The government of Venezula has invalidated two patents registered in the country by Bayer for its antibiotic Avelox, local reports have confirmed.

Late last week, the country’s Trade Ministry stated that the government had commenced the process of annulling the patents after being informed by two locally-owned generic drugmakers which have been producing Avelox (moxifloxacin) that the multinational had begun legal proceedings against them.

According to Trade Minister Eduardo Saman, “procedural problems” in the granting of the two patents been discovered.

This week Arlen Pinate, director general of the national patent office (SAPI), confirmed that Bayer’s two patents had been invalidated. The reason for annulling the first patent was that it had been granted in 1992, when the 1956 Industrial Property Law, which excluded pharmaceutical patents, was still in operation, she said. The second patent had been registered in 1996, when the legislation had been amended to permit drug patents, but is now deemed to be invalid because of “prior publication;” ie, the first patent meant that the drug was already in use in the country so it failed the Venezuelan patent law’s requirement that the invention should be “novel.”

However, in her announcement of the annulments, Ms Pinate also accused Bayer of putting public health at risk, leading commentators to note that this move is in fact the latest development in President Hugo Chavez’s policy of preventing overseas-owned patents being enforced in the country. Announcing the policy back in June, Mr Saman - who was formerly head of SAPI - did not specify which patents would be invalidated, but said that “patents have become a barrier to production, and we cannot allow barriers to the access of medicine or transnational medicine companies to impose their rights on the Venezuelan people."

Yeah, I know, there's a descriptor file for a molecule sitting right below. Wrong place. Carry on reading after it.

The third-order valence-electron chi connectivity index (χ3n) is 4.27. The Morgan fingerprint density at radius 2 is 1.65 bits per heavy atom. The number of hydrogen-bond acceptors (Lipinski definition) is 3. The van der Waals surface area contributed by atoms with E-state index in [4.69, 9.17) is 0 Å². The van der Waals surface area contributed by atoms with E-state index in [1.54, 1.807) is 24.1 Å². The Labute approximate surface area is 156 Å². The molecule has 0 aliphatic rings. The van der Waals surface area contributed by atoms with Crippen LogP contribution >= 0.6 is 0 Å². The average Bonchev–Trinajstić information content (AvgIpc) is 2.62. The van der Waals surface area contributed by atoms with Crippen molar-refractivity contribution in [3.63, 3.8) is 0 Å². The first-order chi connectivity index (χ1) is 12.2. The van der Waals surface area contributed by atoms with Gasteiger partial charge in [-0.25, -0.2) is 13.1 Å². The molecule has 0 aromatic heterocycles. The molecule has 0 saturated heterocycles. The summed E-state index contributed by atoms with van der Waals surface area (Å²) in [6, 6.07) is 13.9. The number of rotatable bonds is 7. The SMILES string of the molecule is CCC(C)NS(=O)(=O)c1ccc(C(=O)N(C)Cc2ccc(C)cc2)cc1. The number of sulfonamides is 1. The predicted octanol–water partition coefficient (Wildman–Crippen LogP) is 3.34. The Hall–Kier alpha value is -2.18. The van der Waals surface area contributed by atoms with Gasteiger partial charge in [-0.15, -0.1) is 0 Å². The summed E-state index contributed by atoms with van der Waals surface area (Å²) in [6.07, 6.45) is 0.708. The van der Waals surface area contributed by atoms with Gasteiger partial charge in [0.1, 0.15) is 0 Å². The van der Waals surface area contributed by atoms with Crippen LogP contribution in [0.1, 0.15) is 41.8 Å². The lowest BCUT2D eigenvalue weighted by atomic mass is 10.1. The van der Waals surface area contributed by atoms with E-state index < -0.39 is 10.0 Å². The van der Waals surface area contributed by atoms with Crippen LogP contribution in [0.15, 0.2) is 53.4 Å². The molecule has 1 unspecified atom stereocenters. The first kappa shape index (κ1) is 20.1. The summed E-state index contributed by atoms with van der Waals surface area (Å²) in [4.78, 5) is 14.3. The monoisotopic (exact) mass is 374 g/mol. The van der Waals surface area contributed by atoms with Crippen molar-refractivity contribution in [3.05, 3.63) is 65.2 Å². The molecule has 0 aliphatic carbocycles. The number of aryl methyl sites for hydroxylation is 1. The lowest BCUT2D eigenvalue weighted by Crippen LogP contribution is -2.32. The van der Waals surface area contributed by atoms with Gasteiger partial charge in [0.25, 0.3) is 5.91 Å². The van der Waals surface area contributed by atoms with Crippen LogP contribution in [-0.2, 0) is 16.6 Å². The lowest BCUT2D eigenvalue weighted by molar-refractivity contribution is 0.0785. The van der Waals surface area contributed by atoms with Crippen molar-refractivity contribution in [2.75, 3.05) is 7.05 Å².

Venezuela is currently Latin America’s third largest market for pharmaceutical imports, with an estimated current value of $1.2 billion out of a total market worth $3.5 billion last year. A recent report from Research and Markets forecasts that the national drugs market will grow by an average 28.2% a year to 2013, when it will be worth $12.1 billion, although in US dollar terms its value that year will be $2.7 billion, having experienced a negative compound annual growth rate of 5.1% during the period.

Despite Mr Saman’s subsequent announcement in August that imports of finished medicines will be restricted in order to support local production, Research and Markets forecasts that the market will remain heavily reliant on pharmaceutical imports, buoyed by its overseas trade in oil.